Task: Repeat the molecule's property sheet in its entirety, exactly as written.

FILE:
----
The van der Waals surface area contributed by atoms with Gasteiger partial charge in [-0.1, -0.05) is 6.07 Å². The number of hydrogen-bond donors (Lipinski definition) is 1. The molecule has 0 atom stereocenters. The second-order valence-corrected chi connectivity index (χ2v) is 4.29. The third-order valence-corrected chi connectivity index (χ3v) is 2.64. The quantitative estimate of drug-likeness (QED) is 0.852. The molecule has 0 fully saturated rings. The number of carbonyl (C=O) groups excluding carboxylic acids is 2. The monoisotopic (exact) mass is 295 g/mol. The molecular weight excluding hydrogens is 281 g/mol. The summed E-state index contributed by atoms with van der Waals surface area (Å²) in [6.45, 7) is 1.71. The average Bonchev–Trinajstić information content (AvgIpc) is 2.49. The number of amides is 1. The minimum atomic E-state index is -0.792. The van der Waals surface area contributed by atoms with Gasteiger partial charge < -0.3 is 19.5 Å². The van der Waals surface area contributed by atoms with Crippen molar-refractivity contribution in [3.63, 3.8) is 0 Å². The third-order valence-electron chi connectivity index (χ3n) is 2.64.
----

The van der Waals surface area contributed by atoms with Gasteiger partial charge in [-0.1, -0.05) is 6.07 Å². The number of hydrogen-bond donors (Lipinski definition) is 1. The molecule has 0 atom stereocenters. The second-order valence-corrected chi connectivity index (χ2v) is 4.29. The third-order valence-corrected chi connectivity index (χ3v) is 2.64. The quantitative estimate of drug-likeness (QED) is 0.852. The molecule has 0 fully saturated rings. The number of carbonyl (C=O) groups excluding carboxylic acids is 2. The monoisotopic (exact) mass is 295 g/mol. The molecular weight excluding hydrogens is 281 g/mol. The summed E-state index contributed by atoms with van der Waals surface area (Å²) in [6.45, 7) is 1.71. The average Bonchev–Trinajstić information content (AvgIpc) is 2.49. The number of amides is 1. The minimum atomic E-state index is -0.792. The van der Waals surface area contributed by atoms with Gasteiger partial charge < -0.3 is 19.5 Å². The van der Waals surface area contributed by atoms with Crippen molar-refractivity contribution in [3.63, 3.8) is 0 Å². The third-order valence-electron chi connectivity index (χ3n) is 2.64.